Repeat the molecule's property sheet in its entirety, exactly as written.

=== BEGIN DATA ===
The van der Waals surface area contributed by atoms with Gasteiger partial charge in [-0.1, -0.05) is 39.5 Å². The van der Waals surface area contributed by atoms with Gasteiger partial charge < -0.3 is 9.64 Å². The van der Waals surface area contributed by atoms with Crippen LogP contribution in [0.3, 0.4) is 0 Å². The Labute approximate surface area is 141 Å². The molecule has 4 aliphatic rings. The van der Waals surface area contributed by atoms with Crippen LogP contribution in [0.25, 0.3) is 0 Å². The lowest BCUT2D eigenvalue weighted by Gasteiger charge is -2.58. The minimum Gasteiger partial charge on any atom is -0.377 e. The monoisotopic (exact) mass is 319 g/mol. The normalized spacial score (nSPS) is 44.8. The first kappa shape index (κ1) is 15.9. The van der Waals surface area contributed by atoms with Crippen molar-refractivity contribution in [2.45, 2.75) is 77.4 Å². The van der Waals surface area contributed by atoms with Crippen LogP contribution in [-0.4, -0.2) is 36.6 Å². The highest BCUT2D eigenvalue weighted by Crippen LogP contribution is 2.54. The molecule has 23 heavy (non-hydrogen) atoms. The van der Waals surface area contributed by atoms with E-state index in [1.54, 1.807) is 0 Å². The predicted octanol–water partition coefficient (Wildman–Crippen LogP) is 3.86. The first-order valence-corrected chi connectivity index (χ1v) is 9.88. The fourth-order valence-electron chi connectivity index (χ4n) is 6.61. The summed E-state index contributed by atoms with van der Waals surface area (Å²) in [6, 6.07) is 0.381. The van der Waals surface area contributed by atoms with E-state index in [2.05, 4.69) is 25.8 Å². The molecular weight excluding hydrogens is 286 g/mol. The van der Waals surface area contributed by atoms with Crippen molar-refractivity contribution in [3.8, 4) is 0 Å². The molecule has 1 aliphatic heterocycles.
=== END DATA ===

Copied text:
The van der Waals surface area contributed by atoms with Gasteiger partial charge in [-0.1, -0.05) is 39.5 Å². The van der Waals surface area contributed by atoms with Gasteiger partial charge < -0.3 is 9.64 Å². The van der Waals surface area contributed by atoms with Crippen LogP contribution in [0.3, 0.4) is 0 Å². The Labute approximate surface area is 141 Å². The molecule has 4 aliphatic rings. The van der Waals surface area contributed by atoms with Crippen LogP contribution in [0.25, 0.3) is 0 Å². The lowest BCUT2D eigenvalue weighted by Gasteiger charge is -2.58. The minimum Gasteiger partial charge on any atom is -0.377 e. The monoisotopic (exact) mass is 319 g/mol. The normalized spacial score (nSPS) is 44.8. The first kappa shape index (κ1) is 15.9. The van der Waals surface area contributed by atoms with Crippen molar-refractivity contribution in [2.45, 2.75) is 77.4 Å². The van der Waals surface area contributed by atoms with Crippen LogP contribution in [-0.4, -0.2) is 36.6 Å². The highest BCUT2D eigenvalue weighted by Crippen LogP contribution is 2.54. The molecule has 23 heavy (non-hydrogen) atoms. The van der Waals surface area contributed by atoms with E-state index in [1.54, 1.807) is 0 Å². The predicted octanol–water partition coefficient (Wildman–Crippen LogP) is 3.86. The first-order valence-corrected chi connectivity index (χ1v) is 9.88. The fourth-order valence-electron chi connectivity index (χ4n) is 6.61. The summed E-state index contributed by atoms with van der Waals surface area (Å²) in [6, 6.07) is 0.381. The van der Waals surface area contributed by atoms with E-state index in [2.05, 4.69) is 25.8 Å². The molecular weight excluding hydrogens is 286 g/mol. The van der Waals surface area contributed by atoms with Crippen molar-refractivity contribution in [3.8, 4) is 0 Å². The molecule has 1 aliphatic heterocycles.